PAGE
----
posted by DarlingBri at 9:53 AM on May 15, 2011 [2 favorites]


Does this mean I need therapy or something? It had never occurred to me that I needed to talk these things through so much, but it was really apparent that I wanted to work through them, which was well beyond this woman's apparent ability or role.

I felt really let down by having received more understanding and empathy from a book than from a live psychiatric professional.


It sounds like you want to discuss these issues with a therapist (not a psychiatrist). Psychiatrists diagnose issues, and prescribe medication, but few psychiatrists also provide therapy. It's not that you need a second opinion necessarily. It's that you needed three things: a diagnosis (plus maybe meds), some time to talk through your ADHD frustration and devise strategies going forward, and some time to process and receive empathy for what you experienced in your family (e.g., your relative's suicide). You've now received the diagnosis, so next, search for how to receive the others.

It sounds to me like you're mostly looking for someone who will talk to you -- just plain old "I want to talk through some things out loud with someone who will be a good, caring listener." Someone above recommended CBT, and I want to emphasize that this is a slightly different thing, which might also be valuable, but it is not primarily about someone listening to and understanding your emotions. It might help you create some strategies for dealing with ADHD and also untangling the way that your thoughts about it impact your daily life (e.g., stopping a refrain of "I'm so stupid.") But it would be less helpful in processing your feelings about a past suicide.

Good for you for taking your mental health seriously. Doing this now, while you're young, will allow it to have maximum benefit on your life ahead.
posted by salvia at 10:31 AM on May 15, 2011 [1 favorite]


Sadly, this isn't just how psychiatry is, it's how medicine in general often is. From your perspective, this visit was a Big Deal in your life; it was no easy task for you to get there; you put in a lot of serious preparation. You recognized it as a potential turning point, and your expectations were raised way high. For the doctor, you were routine. She sees this stuff, and much worse, all day, every day, and she only has 50 minutes to fill in all the blanks on the form. Probably, your diagnosis was easy and obvious to her. Your "Very Big Deal" was her "No Big Deal." Maybe she's just not a good fit for you, maybe she was having a bad day, maybe she should be working at the DMV. You invested a lot of hope in this visit, and your hopes were disappointed. It can be a very demoralizing experience; doctors don't appreciate that they can actually cause damage to a patient's health by treating them as a form to fill out.

The flip side is that there are many, many amazing people in medicine who know how to relate to you as a human being in distress; when you meet one of these, you leave the office with more hope than you brought in. Having someone like this on your side can be a constant source of healing.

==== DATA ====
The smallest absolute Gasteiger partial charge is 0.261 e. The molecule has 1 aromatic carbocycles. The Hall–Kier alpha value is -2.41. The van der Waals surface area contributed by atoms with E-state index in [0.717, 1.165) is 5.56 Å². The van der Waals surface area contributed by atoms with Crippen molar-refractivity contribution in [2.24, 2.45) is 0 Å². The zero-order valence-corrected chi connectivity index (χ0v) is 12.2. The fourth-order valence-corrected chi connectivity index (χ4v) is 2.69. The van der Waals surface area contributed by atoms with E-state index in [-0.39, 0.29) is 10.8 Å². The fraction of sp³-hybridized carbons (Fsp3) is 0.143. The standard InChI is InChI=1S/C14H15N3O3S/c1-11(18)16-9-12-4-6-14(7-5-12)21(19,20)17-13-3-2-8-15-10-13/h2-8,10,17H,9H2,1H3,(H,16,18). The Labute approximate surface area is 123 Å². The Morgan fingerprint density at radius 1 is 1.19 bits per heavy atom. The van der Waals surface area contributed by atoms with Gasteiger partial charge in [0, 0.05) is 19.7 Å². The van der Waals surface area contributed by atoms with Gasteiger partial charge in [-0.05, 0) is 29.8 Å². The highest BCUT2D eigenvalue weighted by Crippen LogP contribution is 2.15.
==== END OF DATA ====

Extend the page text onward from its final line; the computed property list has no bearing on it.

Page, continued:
You're probably also battling against the impression that, on seeing all your impressive accomplishments and very high level of function, many doctors will think you must be just fine and won't take you very seriously. My GP has told me than my coping skills are too damn good for my own good. I'll bet you know what that means, huh?

You feel let down because you were let down. But you don't need to feel paralyzed or helpless, at least not for long. You got the wind knocked out of you, so take a deep breath and try again. You learned a lot from that disapointing visit, so the next one is apt to go better. If you have to delay starting meds for a while, maybe a support group could be of some help to you til then.
posted by Corvid at 1:47 PM on May 15, 2011 [2 favorites]


An assessment isn't therapy, it's more like getting a blood test or an MRI. I like my neurologist precisely because he's not a therapist. If you've been able to function well thus far, you can probably keep going until August. Getting the right dosage and timing of any medication can be tricky, and ADD meds can impact more than just your focus.
So in the meantime, try fish-oil supplements, lots of vigorous exercise, and try to stop dwelling on what you might have acheived had you been taking Ritalin since kindergarten. Now you've got a sort of road map, and you can sort out those coping skills that have served you well so far, and brush up on areas where you might need extra help. For me, it was making lists and checking them twice, getting directions clear before I got in the car, and not over scheduling myself.
My diagnosis changed mylife, but it didn't actually change me--I didn't stop being a jerk in those situation where I'd previously been a jerk, etc. Those changes came later, when I'd figured out how to contend with my non ADD traits.
posted by Ideefixe at 4:55 PM on May 15, 2011 [1 favorite]


Just nthing that this very, very similar to my experience with both of the psychiatrists I've seen. I bitch about them to my therapist, which makes me feel a lot better.
posted by desuetude at 8:19 PM on May 15, 2011